July 5, 2022

Vox Nova blogger Julia Smucker is a regular contributor to the blog of the Consistent Life Network, a pro-life, pro-peace organization dedicated to non-violence.   Here is a sample of her most recent post: Once while taking a graduate-level test in cultural anthropology, I had a revelation of sorts. In the class, we’d been discussing what’s revealed when different cultural values come into tension. The test essay question went something like, “What would the repeal of motorcycle helmet laws say about... Read more

July 2, 2022

There has not been a lot of traffic on our blog, Vox Nova, in the past couple of years.  For a while I had a weekly series on Catholic Social Teaching in papal encyclicals, driven by a pandemic based reading group, that was more for my own benefit than anything.  Writers moved on, people developed other interests, and somehow Vox Nova got moved to the back burner.  So much so that Patheos recently wrote to ask if we wanted the... Read more

June 30, 2022

I have a friend with whom I agree on most political issues. A moderate Democrat, he supports things like social welfare programs that promote equality and comprehensive immigration reform. One area where we firmly clash, however, is in our attitudes toward war. A historian of the ancient world, he believes that war has always been with us and always will be. I, meanwhile, am mostly persuaded by cognitive psychologist Steven Pinker’s arguments that, on the scale of all human history,... Read more

November 21, 2021

At the risk of getting myself in trouble with readers, I am going to say it: I struggle to believe in God. I call myself a Christian. I attend Mass and recite the Creed. I read Christian books and write for Christian publications. And yet, on a day-to-day basis, I find it difficult to pray. I rarely feel the presence of a divine being unheard and unseen. When someone asks me to pray for them, I do. But I often... Read more

September 1, 2021

On September 11, 2001, I woke up in my college dorm in the New York City suburb of Yonkers. I’d gone through orientation and now was starting my first week of classes. I can’t remember if my two roommates were in the room with me or not – I vaguely remember being alone in the room but cannot be sure. Suddenly, the phone (a landline) rang. “A plane just hit the World Trade Center!” my mother was screaming frantically. “There... Read more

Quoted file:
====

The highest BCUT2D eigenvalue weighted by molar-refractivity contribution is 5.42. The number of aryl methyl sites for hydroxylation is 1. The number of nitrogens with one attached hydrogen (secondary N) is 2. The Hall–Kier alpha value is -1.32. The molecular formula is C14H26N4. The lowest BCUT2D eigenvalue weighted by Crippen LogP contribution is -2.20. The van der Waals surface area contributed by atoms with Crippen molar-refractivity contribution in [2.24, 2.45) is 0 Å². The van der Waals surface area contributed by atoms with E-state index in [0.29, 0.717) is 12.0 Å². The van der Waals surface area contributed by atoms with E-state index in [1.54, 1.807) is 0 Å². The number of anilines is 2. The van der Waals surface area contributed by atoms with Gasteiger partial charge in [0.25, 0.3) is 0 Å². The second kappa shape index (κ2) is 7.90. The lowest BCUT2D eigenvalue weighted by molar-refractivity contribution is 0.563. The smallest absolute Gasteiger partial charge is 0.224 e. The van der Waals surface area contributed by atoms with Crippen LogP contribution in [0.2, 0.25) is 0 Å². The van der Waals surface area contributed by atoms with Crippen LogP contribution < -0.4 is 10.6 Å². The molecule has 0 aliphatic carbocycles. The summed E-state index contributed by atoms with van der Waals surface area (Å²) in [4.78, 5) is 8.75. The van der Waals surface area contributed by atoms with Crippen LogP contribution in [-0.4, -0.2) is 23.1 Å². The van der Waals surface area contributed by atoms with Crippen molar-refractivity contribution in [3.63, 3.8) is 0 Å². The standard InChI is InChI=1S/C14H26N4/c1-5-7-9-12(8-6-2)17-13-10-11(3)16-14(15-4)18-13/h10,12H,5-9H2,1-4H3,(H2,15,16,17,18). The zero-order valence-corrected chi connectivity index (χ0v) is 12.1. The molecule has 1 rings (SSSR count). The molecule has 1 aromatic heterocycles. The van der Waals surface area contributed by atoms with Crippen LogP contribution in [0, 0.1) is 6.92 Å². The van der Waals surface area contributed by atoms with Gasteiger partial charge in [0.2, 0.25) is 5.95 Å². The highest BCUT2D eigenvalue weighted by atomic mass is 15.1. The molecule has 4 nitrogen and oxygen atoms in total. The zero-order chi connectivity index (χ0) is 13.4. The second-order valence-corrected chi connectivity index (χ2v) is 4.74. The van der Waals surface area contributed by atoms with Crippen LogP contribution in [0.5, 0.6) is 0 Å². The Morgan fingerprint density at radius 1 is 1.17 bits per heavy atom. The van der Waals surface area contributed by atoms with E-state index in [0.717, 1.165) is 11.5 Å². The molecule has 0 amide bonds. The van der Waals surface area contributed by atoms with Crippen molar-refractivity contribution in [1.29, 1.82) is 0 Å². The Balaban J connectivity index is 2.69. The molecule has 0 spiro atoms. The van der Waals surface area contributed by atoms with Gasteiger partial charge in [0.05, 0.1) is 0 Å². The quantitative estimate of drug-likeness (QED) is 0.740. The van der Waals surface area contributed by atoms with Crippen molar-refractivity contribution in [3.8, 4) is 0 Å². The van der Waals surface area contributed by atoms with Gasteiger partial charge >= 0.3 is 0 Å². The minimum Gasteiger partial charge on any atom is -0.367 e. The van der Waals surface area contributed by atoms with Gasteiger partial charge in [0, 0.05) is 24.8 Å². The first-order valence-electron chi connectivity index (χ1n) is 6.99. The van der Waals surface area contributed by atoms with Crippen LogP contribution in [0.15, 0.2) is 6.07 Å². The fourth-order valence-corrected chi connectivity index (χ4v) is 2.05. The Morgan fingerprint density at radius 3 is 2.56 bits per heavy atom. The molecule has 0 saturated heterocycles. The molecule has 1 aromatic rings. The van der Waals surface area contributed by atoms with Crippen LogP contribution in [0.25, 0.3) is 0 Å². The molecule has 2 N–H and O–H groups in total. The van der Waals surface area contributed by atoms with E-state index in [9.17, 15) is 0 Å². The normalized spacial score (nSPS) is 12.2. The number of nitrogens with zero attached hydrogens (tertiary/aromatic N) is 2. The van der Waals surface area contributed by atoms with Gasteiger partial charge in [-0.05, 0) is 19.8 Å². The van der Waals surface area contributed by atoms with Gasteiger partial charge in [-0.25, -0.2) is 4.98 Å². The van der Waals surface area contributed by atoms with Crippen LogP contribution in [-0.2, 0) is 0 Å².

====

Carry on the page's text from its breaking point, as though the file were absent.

July 19, 2021

Hi everyone. I am asking for some input. I am writing a book about the liberal/conservative divide in US politics through the lens of the Catholic Church. I was first inspired to do this after the 2020 US Presidential Election, when a mentor commented offhandedly to me that “someone should make a documentary about US families who aren’t on speaking terms due to politics.” I decided to run with his idea, and I wrote an article for the National Catholic... Read more

July 14, 2021

My words today are a deep lament, as well as a cry for justice and mercy. Yesterday I picked up a copy of my hometown newspaper and saw a headline I’d never imagined I’d read: Bishop Edward Grosz, Auxiliary Bishop of the Diocese of Buffalo, NY, USA, is the latest in the string of more than 150 priests to be accused of sexual abuse of a minor in the diocese. He is also the highest ranking. To top it all,... Read more

June 2, 2021

Just a note to our readers to let you know that the most recent royalty check from Patheos has been donated to the Catholic Near East Welfare Association to support their relief work in Ethiopia.   Read more

May 16, 2021

A couple weeks ago, my fellow blogger, Brett Salkeld, gave an interesting talk to a group of Catholic school teachers entitled There is no Neutral for Catholics.    There is a lot going on here and I strongly recommend reading it.  I am not in agreement with some of what he says, but Brett is a thoughtful theologian so he is worth engaging with.  And in particular, I am very interested in his project.  In this brief blog post, however, I... Read more

April 4, 2021

My Mom’s life began in a farmhouse far out on the edge of the tiny town of Arroyo Grande, California, the youngest of 5 children. Her earliest memories were formed in the crucible of the Great Depression. That event, and the ensuing deprivation and rationing of the Second World War, left in her an abiding frugality that was a commonplace of so many in her generation. Mom was a saver; she saved money, cooking implements, pretty much anything that might... Read more

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